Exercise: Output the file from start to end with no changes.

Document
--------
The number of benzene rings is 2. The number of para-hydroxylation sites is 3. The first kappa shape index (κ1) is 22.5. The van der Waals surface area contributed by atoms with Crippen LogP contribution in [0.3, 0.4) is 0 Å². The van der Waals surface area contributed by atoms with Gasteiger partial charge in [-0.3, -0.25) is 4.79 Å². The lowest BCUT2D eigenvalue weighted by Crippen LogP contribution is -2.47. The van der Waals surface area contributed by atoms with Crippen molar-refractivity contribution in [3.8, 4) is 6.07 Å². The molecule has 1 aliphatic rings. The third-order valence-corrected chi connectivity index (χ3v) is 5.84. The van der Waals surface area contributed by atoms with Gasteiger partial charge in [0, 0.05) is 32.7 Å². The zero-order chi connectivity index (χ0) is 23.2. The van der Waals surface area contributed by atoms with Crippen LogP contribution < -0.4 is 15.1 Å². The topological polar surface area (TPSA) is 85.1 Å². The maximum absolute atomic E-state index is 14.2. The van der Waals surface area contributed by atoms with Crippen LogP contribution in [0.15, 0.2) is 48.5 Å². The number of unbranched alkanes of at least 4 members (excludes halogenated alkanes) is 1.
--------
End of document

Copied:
The number of benzene rings is 2. The number of para-hydroxylation sites is 3. The first kappa shape index (κ1) is 22.5. The van der Waals surface area contributed by atoms with Crippen LogP contribution in [0.3, 0.4) is 0 Å². The van der Waals surface area contributed by atoms with Gasteiger partial charge in [-0.3, -0.25) is 4.79 Å². The lowest BCUT2D eigenvalue weighted by Crippen LogP contribution is -2.47. The van der Waals surface area contributed by atoms with Crippen molar-refractivity contribution in [3.8, 4) is 6.07 Å². The molecule has 1 aliphatic rings. The third-order valence-corrected chi connectivity index (χ3v) is 5.84. The van der Waals surface area contributed by atoms with Gasteiger partial charge in [0, 0.05) is 32.7 Å². The zero-order chi connectivity index (χ0) is 23.2. The van der Waals surface area contributed by atoms with Crippen LogP contribution < -0.4 is 15.1 Å². The topological polar surface area (TPSA) is 85.1 Å². The maximum absolute atomic E-state index is 14.2. The van der Waals surface area contributed by atoms with Crippen LogP contribution in [0.15, 0.2) is 48.5 Å². The number of unbranched alkanes of at least 4 members (excludes halogenated alkanes) is 1.